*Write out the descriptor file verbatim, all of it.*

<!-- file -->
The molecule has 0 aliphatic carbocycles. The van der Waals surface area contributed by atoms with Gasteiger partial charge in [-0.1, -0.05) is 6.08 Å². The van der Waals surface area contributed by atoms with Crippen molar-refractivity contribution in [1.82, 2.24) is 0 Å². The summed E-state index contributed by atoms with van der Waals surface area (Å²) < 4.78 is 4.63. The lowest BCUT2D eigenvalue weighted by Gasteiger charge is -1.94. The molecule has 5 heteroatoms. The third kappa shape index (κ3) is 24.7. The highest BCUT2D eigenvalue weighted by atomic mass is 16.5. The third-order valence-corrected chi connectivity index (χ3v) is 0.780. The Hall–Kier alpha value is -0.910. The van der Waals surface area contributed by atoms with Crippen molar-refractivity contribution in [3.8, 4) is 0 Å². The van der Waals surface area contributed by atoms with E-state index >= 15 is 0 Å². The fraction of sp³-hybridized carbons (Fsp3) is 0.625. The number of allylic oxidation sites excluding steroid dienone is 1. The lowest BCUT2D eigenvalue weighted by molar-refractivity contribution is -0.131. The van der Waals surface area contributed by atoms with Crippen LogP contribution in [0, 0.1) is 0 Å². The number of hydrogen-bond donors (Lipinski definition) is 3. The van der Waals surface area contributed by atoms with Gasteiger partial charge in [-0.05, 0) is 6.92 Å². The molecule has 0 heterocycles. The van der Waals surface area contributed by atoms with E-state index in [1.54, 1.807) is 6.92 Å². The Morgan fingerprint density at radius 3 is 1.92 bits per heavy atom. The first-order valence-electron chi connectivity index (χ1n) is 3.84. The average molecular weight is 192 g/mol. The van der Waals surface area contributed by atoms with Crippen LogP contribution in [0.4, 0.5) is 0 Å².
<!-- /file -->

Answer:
The molecule has 0 aliphatic carbocycles. The van der Waals surface area contributed by atoms with Gasteiger partial charge in [-0.1, -0.05) is 6.08 Å². The van der Waals surface area contributed by atoms with Crippen molar-refractivity contribution in [1.82, 2.24) is 0 Å². The summed E-state index contributed by atoms with van der Waals surface area (Å²) < 4.78 is 4.63. The lowest BCUT2D eigenvalue weighted by Gasteiger charge is -1.94. The molecule has 5 heteroatoms. The third kappa shape index (κ3) is 24.7. The highest BCUT2D eigenvalue weighted by atomic mass is 16.5. The third-order valence-corrected chi connectivity index (χ3v) is 0.780. The Hall–Kier alpha value is -0.910. The van der Waals surface area contributed by atoms with Crippen molar-refractivity contribution in [3.8, 4) is 0 Å². The van der Waals surface area contributed by atoms with E-state index >= 15 is 0 Å². The fraction of sp³-hybridized carbons (Fsp3) is 0.625. The number of allylic oxidation sites excluding steroid dienone is 1. The lowest BCUT2D eigenvalue weighted by molar-refractivity contribution is -0.131. The van der Waals surface area contributed by atoms with Crippen LogP contribution in [0, 0.1) is 0 Å². The number of hydrogen-bond donors (Lipinski definition) is 3. The van der Waals surface area contributed by atoms with Gasteiger partial charge in [-0.05, 0) is 6.92 Å². The molecule has 0 heterocycles. The van der Waals surface area contributed by atoms with E-state index in [1.54, 1.807) is 6.92 Å². The Morgan fingerprint density at radius 3 is 1.92 bits per heavy atom. The first-order valence-electron chi connectivity index (χ1n) is 3.84. The average molecular weight is 192 g/mol. The van der Waals surface area contributed by atoms with Crippen LogP contribution in [0.4, 0.5) is 0 Å².